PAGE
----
OCR Interpretation

The daily worker. [volume] (Chicago, Ill.) 1924-1958, October 09, 1924, Image 1

Image and text provided by University of Illinois at Urbana-Champaign Library, Urbana, IL

Persistent link: https://chroniclingamerica.loc.gov/lccn/sn84020097/1924-10-09/ed-1/seq-1/

What is OCR?

Thumbnail for

Vol. 11. No. 172.
Communists on Ballot in State of Washington
Communist Candidate
Is Given Big Reception
(Special to The Dally W«»*ker) '
LOS ANGELES, Cal., Oct. 8.
—A mass of over four hundred
people were turned away from
the Gamut Club Auditorium,
and every inch of seating and
standing room was filled to
overflowing; to hear the Com
munist candidate for president,
William Z. Foster, here.
The auditorium was filled be
fore 7:45 p. m. and with the
opening of the meeting the
stage and every other possible
place where it was possible to
e'ther sit or stand was taken.
Foster Dissects Capitalism.
Foster's appearance brought the au
e'eneb to its feet with cheers, enthu
r'nsm reigned for over ten minutes.
J'ven Foster’s motions commanding
l ie ovation to be shortened was of no
For an hour and three-quarters, Fos
ter held his audience spellbound with
hls keen and lucid analysis of the sys
tem under which the working class
suffers, what it entails, and the prob
lems confronting the proletariat and
tV real remedy that will forever
sweep off the face of the earth the
Jifitle factors thaf caiisb exploitation,
nissry, unemployment and war.
He analyzed the present political
campaign and the parties participating
in it He showed the distincion be
-1 ' een the two old parties as being the
difference between twin brothers fed
n't of one and the same dish —WALL
Stakes on Coolidge.
He pointed out that the only reason
Wall Street does not support the La-
Follette movement is because big cap
ta! and its parties can still befuddle
he ir'nds of the workers, and make
:hom Vote for Coolidge. “Capitalists
slv.rys bet on the ginning horse,”
*aid Fonter, “and in Ihis campaign
Coo'Vice is the horse their stakes are
a*’ on But when capitalism finds it
' i in this country in the same posi
on that German capital found itself
f the erd of the world war, it will
then turn to the LaFollette movement
to save it for them, just as the Ger
man"rs loiters turned to the social
ieurocrats to save them.”
Urge Workers’ Rule.
After analyzing the capitalist sys
tem and its institutions, Foster show
»•’ what the system means to the
v o-Jters. how the government and all
!’ 'Citations under capitalism are own
controlled and directed by the cap
iH’l sts. and the only way that the
working class can emancipate Itself Is
by abolishing the system and substi
tuting for the capitalists' dictatorship,
’.he ruio ot’ the working class.
Have you heaved your brick?
Shoe Strike in Massachusetts
WAKEFIELD, Mass., Oct. B.—The
Shon_Workers’ Protective Union is
conducting a strike against the L. B.
Evans Shoe company which declared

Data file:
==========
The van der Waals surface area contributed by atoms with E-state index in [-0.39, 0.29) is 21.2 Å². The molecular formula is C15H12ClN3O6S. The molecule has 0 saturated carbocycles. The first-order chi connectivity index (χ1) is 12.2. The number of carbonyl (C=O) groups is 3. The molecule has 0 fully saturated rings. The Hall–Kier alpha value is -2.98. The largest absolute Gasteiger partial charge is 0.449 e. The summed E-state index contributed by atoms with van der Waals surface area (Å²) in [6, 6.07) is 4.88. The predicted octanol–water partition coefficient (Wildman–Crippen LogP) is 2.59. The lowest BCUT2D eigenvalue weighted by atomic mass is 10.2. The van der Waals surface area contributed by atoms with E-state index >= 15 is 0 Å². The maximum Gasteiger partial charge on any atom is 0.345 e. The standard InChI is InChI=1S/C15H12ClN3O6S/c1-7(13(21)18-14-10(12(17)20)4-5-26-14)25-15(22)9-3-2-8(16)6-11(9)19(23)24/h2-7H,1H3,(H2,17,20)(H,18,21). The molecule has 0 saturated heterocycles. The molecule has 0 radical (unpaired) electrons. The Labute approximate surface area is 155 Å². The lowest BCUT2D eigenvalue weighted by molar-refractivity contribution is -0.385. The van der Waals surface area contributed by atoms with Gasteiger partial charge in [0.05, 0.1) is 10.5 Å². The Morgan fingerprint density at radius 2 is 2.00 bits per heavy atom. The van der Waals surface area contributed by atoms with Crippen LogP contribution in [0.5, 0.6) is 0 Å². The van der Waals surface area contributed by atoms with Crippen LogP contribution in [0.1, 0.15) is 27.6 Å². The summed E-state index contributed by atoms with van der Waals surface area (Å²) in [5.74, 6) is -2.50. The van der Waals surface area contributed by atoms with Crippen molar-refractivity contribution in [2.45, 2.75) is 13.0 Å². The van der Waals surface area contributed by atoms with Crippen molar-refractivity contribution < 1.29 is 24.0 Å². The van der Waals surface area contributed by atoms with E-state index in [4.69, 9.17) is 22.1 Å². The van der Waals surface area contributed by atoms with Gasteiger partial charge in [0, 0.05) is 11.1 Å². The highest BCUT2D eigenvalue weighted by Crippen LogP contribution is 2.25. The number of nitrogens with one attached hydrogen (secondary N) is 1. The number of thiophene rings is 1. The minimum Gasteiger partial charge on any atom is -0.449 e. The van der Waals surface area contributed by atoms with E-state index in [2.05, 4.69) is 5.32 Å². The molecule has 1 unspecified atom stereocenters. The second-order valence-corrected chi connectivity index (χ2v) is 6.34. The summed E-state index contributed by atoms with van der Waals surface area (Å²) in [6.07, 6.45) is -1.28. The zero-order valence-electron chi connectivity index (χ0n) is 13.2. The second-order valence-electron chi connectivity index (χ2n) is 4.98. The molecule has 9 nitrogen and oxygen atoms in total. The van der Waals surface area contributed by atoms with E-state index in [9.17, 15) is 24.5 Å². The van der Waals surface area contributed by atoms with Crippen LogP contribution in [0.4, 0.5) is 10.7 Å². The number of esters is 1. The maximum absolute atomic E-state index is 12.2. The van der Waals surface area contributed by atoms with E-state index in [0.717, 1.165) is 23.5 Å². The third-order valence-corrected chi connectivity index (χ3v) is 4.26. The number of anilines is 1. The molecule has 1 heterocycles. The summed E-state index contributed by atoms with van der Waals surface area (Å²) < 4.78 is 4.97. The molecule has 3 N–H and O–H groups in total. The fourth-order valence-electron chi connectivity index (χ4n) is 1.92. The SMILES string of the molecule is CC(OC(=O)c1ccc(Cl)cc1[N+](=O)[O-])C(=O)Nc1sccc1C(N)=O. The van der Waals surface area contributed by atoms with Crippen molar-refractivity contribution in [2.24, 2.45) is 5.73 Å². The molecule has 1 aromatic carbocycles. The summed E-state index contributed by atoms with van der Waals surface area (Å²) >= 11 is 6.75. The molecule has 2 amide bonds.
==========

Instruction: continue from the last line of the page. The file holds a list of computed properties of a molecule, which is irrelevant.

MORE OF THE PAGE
open shop recently after 15 years with
the union. The company had asked
for the Haverhill price list and then
would not accept It. More than 300
workers are picketing the shop.
Subscribe for “Your Daily,”
(Special to The Daily Worker)
j SACRAMENTO, Cal,, Oet. B.—The American Mining Congreaa, composed
o t mine owners, meeting Here, has gone on record In favor of child labor in
the mines by opposing the proposed twentieth amendment to the constitu
tion of the United Btates which proposes to regulate labor of children under
the age of 18. Altho the reason given for being against the child labor
amendment, was that the mine owners believe the separate states should
govern child labor, it is believed here that the mine ownera do not want
their boys who do various Jobs in the mines prevented from working. The
Mining Congress also condemned the corporation Income tax laws, which
taka some of their huge profits away from them, and declared against gov
ernment ownership of mines. E. L. Ooheney, of Los Angeles, was elected
first vice-president, and also ons of the 13 national directors.
Entered as Seooad-clau matter September 21, 1928, at the Post Office at Chicago, Ollaoia under the Aot at March I, 1249.
(Special to The DAILY WORKER.)
PATERSON, N. J„ Oct. B.—The
Workers Party Relief Committee
for the Paterson silk strikers has
issued an appeal for funds. Declar
ing that. “The silk manufacturers
of Paterson with the aid of police
and the Paterson courts, are doing
their best to starve the Paterson
silk strikers into submission.
“The silk workers of Paterson are
conducting a militant struggle to
win the eight-hour day, recognition
of the right to organize and to es
tablish the two-loom system,” states
the Workers Party committee.
“Show your solidarity with the
ten thousand silk strikers. Help
them to win their just demands;
help to defeat the injunction brot
against them by the bosses; give at
once as much as you can to keep up
the splendid spirit and solidarity of
the Paterson silk strikers in this
Workers Party
Candidates Draw
Open Air Crowds
Greater crowds than ever before are
attending the Communist open air
meetings, at which Workers Party
speakers and candidates are" listened
to with great interest as the campaign
draws toward the home stretch. J.
Louis Engdahl, editor of the DAILY
WORKER, and candidate for United
States senator from Illinois, spoke